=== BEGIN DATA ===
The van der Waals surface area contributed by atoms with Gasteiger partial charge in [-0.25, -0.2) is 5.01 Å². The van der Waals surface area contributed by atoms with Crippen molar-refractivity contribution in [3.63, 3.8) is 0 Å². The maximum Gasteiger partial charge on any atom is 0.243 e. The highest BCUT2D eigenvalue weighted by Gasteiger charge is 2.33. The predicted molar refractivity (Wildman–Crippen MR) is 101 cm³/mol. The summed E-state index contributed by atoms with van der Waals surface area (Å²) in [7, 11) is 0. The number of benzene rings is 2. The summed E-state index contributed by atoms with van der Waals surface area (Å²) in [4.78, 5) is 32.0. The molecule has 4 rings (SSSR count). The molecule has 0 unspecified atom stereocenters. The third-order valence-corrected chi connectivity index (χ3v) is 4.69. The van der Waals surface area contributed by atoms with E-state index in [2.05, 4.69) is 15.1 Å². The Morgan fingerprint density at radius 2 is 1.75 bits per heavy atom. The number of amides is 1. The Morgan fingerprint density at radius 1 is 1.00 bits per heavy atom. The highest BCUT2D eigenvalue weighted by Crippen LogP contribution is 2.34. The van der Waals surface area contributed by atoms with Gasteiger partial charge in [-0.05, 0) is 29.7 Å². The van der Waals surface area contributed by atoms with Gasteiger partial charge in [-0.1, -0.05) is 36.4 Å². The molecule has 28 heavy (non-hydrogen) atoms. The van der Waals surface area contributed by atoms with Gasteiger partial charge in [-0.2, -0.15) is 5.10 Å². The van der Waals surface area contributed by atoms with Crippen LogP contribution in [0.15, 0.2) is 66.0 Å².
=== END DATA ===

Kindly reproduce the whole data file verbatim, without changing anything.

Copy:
The van der Waals surface area contributed by atoms with Gasteiger partial charge in [-0.25, -0.2) is 5.01 Å². The van der Waals surface area contributed by atoms with Crippen molar-refractivity contribution in [3.63, 3.8) is 0 Å². The maximum Gasteiger partial charge on any atom is 0.243 e. The highest BCUT2D eigenvalue weighted by Gasteiger charge is 2.33. The predicted molar refractivity (Wildman–Crippen MR) is 101 cm³/mol. The summed E-state index contributed by atoms with van der Waals surface area (Å²) in [7, 11) is 0. The number of benzene rings is 2. The summed E-state index contributed by atoms with van der Waals surface area (Å²) in [4.78, 5) is 32.0. The molecule has 4 rings (SSSR count). The molecule has 0 unspecified atom stereocenters. The third-order valence-corrected chi connectivity index (χ3v) is 4.69. The van der Waals surface area contributed by atoms with E-state index in [2.05, 4.69) is 15.1 Å². The Morgan fingerprint density at radius 2 is 1.75 bits per heavy atom. The number of amides is 1. The Morgan fingerprint density at radius 1 is 1.00 bits per heavy atom. The highest BCUT2D eigenvalue weighted by Crippen LogP contribution is 2.34. The van der Waals surface area contributed by atoms with Gasteiger partial charge in [-0.05, 0) is 29.7 Å². The van der Waals surface area contributed by atoms with Gasteiger partial charge in [-0.1, -0.05) is 36.4 Å². The molecule has 28 heavy (non-hydrogen) atoms. The van der Waals surface area contributed by atoms with Gasteiger partial charge in [-0.2, -0.15) is 5.10 Å². The van der Waals surface area contributed by atoms with Crippen LogP contribution in [0.15, 0.2) is 66.0 Å².